The reader should convince himself of the truth of these statements. For instance, to prove (i) we would have to prove first that f(\bigcup_{i}A_{i}) is a subset of \bigcup_{i}f(A_{i}), and second that \bigcup_{i}f(A_{i}) is a subset of f(\bigcup_{i}A_{i}). A proof of the first of these set inclusions might run as follows: an element in f(\bigcup_{i}A_{i}) is the image of some element in \bigcup_{i}A_{i}, therefore, it is the image of an element in some A_{i}, therefore it is some f(A_{i}) and so finally it is in \bigcup_{i}f(A_{i}). The irregularities and gaps which the reader will notice in the above statements are essential features of this set mapping. For example, the image of an intersection need not equal the intersection of the images, because two disjoint sets can easily have images which are not disjoint. Furthermore, without special assumpitions (see Problem 6), nothing can be said about the relation between f(A)^{'} and f(A^{'}).

The second set mapping is much better behaved. Its properties are satisfyingly complete, and can be stated as follows:

f^{-1}(\phi) = \phi and f^{-1}(Y) =X;

B_{1} \subseteq B_{2} \Longrightarrow f^{-1}(B_{1}) \subseteq f^{-1}(B_{2})

f^{-1}(\bigcup_{i}B_{i}) \Longrightarrow \bigcup_{i}f^{-1}(B_{i})….(2)

f^{-1}(\bigcap_{i}B_{i}) = \bigcap_{i}f^{-1}(B_{i})….(3)

f^{-1}(B^{'}) = f^{-1}(B)^{'}….(4)

Again, the reader should verify each of these statements for himself.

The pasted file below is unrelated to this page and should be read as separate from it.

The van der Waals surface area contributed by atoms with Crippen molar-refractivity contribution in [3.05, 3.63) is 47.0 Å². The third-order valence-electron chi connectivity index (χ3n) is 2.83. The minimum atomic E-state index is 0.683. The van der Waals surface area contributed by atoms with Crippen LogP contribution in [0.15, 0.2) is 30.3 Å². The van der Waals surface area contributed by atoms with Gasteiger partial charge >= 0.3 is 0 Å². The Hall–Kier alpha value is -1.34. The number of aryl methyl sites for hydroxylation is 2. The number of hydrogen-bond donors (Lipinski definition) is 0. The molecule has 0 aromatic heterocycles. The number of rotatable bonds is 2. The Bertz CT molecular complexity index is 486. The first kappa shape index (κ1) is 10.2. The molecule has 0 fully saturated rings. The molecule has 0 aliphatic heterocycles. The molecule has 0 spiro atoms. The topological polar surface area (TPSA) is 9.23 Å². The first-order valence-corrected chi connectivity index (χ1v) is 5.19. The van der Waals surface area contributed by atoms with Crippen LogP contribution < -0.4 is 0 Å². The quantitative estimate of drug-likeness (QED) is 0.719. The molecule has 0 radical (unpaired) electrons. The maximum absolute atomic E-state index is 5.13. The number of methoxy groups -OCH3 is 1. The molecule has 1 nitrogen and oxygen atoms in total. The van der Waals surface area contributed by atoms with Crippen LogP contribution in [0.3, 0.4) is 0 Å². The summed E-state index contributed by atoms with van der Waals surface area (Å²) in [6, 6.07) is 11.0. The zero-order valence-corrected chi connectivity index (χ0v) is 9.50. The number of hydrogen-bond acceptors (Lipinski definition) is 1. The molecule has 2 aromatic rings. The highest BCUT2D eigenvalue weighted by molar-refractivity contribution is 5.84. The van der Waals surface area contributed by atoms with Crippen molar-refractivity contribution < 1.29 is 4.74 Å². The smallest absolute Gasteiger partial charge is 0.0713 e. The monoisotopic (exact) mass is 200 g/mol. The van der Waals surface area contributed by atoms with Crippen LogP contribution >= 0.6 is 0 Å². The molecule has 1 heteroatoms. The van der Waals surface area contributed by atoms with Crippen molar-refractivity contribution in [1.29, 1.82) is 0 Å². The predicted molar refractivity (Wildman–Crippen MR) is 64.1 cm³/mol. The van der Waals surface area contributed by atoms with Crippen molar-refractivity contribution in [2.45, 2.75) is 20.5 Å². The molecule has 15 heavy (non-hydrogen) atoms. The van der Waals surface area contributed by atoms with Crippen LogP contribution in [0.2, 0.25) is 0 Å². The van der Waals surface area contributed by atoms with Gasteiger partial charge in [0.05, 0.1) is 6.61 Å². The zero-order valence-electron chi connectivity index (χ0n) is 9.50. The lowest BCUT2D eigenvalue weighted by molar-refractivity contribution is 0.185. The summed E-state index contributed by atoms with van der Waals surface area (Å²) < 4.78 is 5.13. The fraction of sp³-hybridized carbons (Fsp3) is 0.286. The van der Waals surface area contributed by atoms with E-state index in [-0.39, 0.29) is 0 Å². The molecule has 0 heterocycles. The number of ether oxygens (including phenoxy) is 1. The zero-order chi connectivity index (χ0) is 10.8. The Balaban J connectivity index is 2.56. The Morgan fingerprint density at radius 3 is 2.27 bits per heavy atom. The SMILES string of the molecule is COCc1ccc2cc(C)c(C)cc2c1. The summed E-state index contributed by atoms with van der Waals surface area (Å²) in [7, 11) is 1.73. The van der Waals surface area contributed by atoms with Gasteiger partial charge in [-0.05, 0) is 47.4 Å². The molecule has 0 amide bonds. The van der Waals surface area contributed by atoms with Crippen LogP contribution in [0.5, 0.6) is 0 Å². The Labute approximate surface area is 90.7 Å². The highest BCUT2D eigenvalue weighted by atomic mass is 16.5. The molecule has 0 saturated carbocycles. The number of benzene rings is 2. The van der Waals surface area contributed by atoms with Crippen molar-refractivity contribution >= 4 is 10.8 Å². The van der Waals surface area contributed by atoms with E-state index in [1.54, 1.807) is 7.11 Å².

We discuss one more concept in this section, that of the multiplication or composition of mappings. If y= f(x)=x^{2}+1 and z = g(y) = \sin{y}

then these two functions can be put together to form a single function defined by x = (gf)(x) = g(x^{2}+1)=\sin{(x^{2}+1)}. One of the most important tools of calculus (the chain rule) explains how to differentiate functions of this kind. This manner of multiplying functions together is of basic importance for us as well, and we formulate it in general as follows. We define the product of these mappings, denoted by gf: X \rightarrow Z by (gf)(x) = g(f(x)). In words, an element x in X is taken by f to the element f(x) in Y,and then g maps f(x) to g(f(x)) in Z. Figure 8 is a picture of this process. We observe that the two mappings involved here are not entirely arbitrary, for the set Y which contains the range of the first equals the domain of the second. More generally, the product of two mappings is meaningful whenever the range of the first is contained in the domain of the second. We have regarded f as the first mapping and y as the second, and in forming their product gf, their symbols have gotten turned around. This is a rather unpleasant phenomenon, for which we blame the occasional perversity of mathematical symbols. Perhaps it will help the reader to keep this straight in his mind if he will remember to read the product gf from right to left: first apply f, then g.

Problems:

To be continued next blog.

Regards,

Nalin Pithwa